The Latest Hardware Is as Soft as Rubber

These electronic circuits can bend, stretch, and even curve into a spiral.

By Adam T HadhazyFeb 22, 2009 6:00 AM
Image courtesy of C. Conway, Imaging Technology Group at Beckman Institute, University of Illinois | NULL


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Defying the term hardware, electrical engineers and materials scientists have developed electronic circuits that can bend, extend, and even twist into a spiral. Their design features small electronic elements embedded in silicone rubber and connected by bridges that change shape to accommodate strain when the surrounding material stretches. “Strain is what kills electronics,” says Yonggang Huang, a Northwestern University engineer with the team that developed the circuits.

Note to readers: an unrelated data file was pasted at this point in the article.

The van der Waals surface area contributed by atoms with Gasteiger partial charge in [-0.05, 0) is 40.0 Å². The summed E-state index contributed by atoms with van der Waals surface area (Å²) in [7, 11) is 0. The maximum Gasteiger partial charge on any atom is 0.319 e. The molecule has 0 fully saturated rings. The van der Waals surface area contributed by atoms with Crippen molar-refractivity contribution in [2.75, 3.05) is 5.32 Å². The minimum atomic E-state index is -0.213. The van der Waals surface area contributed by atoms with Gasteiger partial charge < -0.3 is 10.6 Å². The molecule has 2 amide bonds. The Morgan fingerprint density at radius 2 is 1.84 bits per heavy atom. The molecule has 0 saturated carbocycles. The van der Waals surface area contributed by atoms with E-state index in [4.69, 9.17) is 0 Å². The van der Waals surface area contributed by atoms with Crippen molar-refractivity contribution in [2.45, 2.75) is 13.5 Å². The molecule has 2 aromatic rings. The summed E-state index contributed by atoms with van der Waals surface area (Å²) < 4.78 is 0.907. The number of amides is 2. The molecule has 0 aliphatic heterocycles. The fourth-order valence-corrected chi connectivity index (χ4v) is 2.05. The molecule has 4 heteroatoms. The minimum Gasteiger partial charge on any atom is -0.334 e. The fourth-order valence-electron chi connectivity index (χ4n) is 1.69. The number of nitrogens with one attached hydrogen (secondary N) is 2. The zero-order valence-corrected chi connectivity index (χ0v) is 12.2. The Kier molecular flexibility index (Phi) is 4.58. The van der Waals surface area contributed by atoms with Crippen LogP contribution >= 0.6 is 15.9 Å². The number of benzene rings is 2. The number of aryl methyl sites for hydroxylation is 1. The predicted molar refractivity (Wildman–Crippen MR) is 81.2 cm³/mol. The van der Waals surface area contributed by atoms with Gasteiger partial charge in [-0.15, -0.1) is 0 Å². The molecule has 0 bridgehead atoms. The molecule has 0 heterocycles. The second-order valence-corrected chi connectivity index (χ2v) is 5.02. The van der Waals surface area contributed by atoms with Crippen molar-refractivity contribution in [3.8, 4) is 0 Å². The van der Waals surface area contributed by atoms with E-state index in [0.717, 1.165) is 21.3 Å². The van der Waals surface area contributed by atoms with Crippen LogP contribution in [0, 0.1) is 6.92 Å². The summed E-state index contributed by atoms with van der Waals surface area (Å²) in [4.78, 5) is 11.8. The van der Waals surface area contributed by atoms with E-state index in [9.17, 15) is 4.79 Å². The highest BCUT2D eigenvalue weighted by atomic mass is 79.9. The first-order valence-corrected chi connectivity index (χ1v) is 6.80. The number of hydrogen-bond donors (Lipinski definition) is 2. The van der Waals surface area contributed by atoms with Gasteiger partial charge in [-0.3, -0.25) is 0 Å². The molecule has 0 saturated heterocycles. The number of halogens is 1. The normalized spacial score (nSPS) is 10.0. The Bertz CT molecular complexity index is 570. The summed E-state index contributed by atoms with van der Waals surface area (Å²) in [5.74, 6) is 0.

Most existing electronics, such as the circuit boards in everything from mobile devices to solar cells, are built on brittle silicon wafers. These must be protected by solid casings, limiting the surfaces and environments where devices can be placed. With the new elasticity, electronics could be attached to curved surfaces that warp and undulate, such as the human body. And since the circuits are surrounded by biofriendly silicone, they could also be used in implantable heart and brain monitors, says codeveloper John Rogers, a materials scientist at the University of Illinois at Urbana-Champaign. “We can now wrap silicon-based technology around all kinds of objects,” Rogers says. Other possibilities include a flexible heart monitor that conforms to an athlete’s moving body and wearable solar cells.

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